He said that GPs “could not have been clearer in their refusal to be complicit in a system that had been shown to be harmful”, and he welcomed Farmer’s “honourable resignation” from the panel.

He added: “It has become abundantly clear that participation in this panel serves no other purpose than to legitimise an utterly discredited ‘assessment’ regime which is undeniably… causing enormous devastation, hardship and even death to sick and/or disabled people on a daily basis.”

But although Gillespie said he welcomed the vote by GPs, he said he would not resign.

In a statement, he said: “The current benefits system is denying thousands of genuine claimants the support they need to get by, causing a great deal of hardship, anxiety and stress, and costing the state millions in appeals and administration.

“That’s why it’s more important than ever that the review of the WCA system is scrutinised properly, and that the voice of disabled people is heard.

“The independent review needs to be a vehicle for real, tangible improvement of the system to ensure fair outcomes that properly recognise the barriers disabled people face.

“The MS Society has been vocal on this issue for some time and, while I hope my appointment will help lead to positive change, it will not prevent our future vocal criticism of the government or the benefits system where we feel it necessary.”

‘Fitness for work’ test under fire: Campaigners seek judicial review

Campaigners are to ask a judge to declare that the government’s controversial “fitness for work” test is unlawful because it discriminates against people with mental health conditions.

Two people with mental health conditions, both supported by the Mental Health Resistance Network (MHRN), will be seeking permission for a judicial review at a hearing on 29 June at the high court in London.

Their lawyers will be arguing that the much-criticised work capability assessment (WCA) fails to make reasonable adjustments under the Equality Act for people with mental health conditions and learning difficulties.

They want the Department for Work and Pensions (DWP) to agree to routinely seek medical evidence for such claimants in order to make an accurate assessment of their ability to work.

Currently, many claims are decided on the basis of assessments by healthcare professionals who are not specialists in mental health and have no medical evidence from the claimants’ GPs or consultants in front of them.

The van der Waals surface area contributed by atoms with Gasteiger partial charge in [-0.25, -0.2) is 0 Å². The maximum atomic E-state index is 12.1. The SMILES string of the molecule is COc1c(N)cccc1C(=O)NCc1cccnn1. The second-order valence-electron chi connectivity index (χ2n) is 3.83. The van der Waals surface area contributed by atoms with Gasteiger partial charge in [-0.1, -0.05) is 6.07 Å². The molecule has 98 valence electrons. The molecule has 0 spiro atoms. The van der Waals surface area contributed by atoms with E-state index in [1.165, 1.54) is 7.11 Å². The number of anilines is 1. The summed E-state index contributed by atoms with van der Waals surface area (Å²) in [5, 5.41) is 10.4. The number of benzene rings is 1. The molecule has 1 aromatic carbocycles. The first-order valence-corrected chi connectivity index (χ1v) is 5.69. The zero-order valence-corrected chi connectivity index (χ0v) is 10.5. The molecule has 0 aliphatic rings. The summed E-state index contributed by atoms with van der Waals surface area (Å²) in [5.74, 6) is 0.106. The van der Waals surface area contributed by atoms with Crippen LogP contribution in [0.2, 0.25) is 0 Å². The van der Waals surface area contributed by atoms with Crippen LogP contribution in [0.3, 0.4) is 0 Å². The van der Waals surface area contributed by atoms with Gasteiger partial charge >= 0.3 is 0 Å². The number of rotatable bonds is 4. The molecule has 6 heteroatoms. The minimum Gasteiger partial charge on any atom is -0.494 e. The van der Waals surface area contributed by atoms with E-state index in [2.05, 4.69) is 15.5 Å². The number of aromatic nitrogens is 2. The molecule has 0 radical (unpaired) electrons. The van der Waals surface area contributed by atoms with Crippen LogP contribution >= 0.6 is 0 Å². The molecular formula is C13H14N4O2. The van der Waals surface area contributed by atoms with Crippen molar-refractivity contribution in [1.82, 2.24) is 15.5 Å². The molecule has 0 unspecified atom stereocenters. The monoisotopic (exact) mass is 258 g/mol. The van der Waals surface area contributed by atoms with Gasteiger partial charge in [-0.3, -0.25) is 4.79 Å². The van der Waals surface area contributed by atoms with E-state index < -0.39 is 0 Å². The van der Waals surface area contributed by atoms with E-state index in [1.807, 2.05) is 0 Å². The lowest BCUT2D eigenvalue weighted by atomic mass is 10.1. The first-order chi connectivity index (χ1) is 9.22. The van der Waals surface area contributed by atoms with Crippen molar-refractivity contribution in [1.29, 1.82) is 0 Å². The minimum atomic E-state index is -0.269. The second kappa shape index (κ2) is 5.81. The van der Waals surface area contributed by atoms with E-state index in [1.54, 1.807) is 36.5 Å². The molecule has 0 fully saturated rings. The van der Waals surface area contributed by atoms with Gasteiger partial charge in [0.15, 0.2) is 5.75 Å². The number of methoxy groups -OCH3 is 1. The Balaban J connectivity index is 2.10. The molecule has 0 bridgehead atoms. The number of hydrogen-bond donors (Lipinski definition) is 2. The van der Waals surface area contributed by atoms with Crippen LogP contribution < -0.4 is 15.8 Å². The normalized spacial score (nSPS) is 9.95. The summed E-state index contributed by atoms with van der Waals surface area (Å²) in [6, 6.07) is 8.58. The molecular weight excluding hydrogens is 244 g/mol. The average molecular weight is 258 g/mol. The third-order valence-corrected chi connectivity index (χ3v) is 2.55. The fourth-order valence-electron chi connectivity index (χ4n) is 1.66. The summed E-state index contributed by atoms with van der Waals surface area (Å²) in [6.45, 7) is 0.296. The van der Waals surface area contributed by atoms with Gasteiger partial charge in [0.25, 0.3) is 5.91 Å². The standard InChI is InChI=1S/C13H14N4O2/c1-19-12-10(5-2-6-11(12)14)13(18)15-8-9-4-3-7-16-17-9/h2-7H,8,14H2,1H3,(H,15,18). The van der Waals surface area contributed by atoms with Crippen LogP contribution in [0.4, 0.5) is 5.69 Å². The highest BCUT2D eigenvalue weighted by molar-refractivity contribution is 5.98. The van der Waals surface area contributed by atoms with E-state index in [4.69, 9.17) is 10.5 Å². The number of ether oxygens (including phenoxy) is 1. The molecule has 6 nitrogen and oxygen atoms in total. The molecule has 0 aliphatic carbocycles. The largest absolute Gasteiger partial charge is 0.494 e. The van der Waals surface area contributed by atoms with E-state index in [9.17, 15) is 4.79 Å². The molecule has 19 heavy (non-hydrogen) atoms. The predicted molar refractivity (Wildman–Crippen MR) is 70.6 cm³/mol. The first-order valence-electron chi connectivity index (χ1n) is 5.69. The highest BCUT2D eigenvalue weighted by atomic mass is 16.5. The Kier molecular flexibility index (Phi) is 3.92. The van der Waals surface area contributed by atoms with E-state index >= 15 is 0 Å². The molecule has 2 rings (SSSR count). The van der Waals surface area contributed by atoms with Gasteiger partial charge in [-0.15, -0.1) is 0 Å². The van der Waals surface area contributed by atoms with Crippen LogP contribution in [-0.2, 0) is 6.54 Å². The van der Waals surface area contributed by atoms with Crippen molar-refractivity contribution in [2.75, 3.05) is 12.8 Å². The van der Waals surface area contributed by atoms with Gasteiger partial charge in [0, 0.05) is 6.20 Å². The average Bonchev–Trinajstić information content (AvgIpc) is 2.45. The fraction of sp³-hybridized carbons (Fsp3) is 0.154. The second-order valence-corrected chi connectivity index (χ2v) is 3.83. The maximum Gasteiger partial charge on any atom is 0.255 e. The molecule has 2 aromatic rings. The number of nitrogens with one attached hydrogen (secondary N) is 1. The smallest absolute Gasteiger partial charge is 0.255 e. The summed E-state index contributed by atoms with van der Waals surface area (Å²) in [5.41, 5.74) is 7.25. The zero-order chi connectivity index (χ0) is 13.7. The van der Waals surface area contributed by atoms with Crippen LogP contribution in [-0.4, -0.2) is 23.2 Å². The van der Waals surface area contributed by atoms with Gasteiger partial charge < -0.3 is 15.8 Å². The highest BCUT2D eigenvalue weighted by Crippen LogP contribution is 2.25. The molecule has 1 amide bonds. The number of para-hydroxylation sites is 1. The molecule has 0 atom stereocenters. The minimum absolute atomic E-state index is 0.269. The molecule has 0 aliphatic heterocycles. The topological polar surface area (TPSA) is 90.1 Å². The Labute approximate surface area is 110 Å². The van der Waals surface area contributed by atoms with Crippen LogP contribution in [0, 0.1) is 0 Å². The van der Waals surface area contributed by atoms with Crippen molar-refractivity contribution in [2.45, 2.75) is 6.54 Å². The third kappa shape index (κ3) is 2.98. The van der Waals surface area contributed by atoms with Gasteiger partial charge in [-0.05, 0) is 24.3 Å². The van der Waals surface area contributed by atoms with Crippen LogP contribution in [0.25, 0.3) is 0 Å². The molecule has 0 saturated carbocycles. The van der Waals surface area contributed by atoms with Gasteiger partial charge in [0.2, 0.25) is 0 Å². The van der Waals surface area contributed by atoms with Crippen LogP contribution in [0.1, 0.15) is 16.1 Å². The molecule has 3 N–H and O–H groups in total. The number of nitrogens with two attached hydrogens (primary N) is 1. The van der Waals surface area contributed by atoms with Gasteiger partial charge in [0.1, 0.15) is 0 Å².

A legal victory – if a judicial review is granted and they succeed in their case – will not lead to the WCA being scrapped, but it is hoped that it will make it fairer and less stressful for those with mental health problems and learning difficulties.

Thousands of people with mental distress have been found unfairly fit for work after an assessment, since 2008.

Many go on to win an appeal against this decision, but some are unable to cope with an appeal, or experience a relapse in their health as a result of the appeal process.

The WCA was introduced by the Labour government in 2008 but is now a centrepiece of the coalition’s welfare reforms, and is used to determine eligibility for employment and support allowance (ESA), the replacement for incapacity benefit (IB).

The WCA has been the focus of a string of protests by disabled activists, who argue that the test is inaccurate, inflexible and damages the health or even contributes to or causes the deaths of some disabled people and those with long-term health conditions.

The MHRN was formed in 2010 by people claiming IB on mental health grounds, who were concerned about the proposed programme to reassess all those on the benefit for their eligibility for ESA.

Many of the network’s members have had relapses, episodes of self-harm and suicide attempts, and have needed higher levels of medication and even hospitalisation in the lead-up to their reassessment.

A DWP spokeswoman confirmed that the government would contest the case, but was unable to say anything further.

News provided by John Pring at www.disabilitynewsservice.com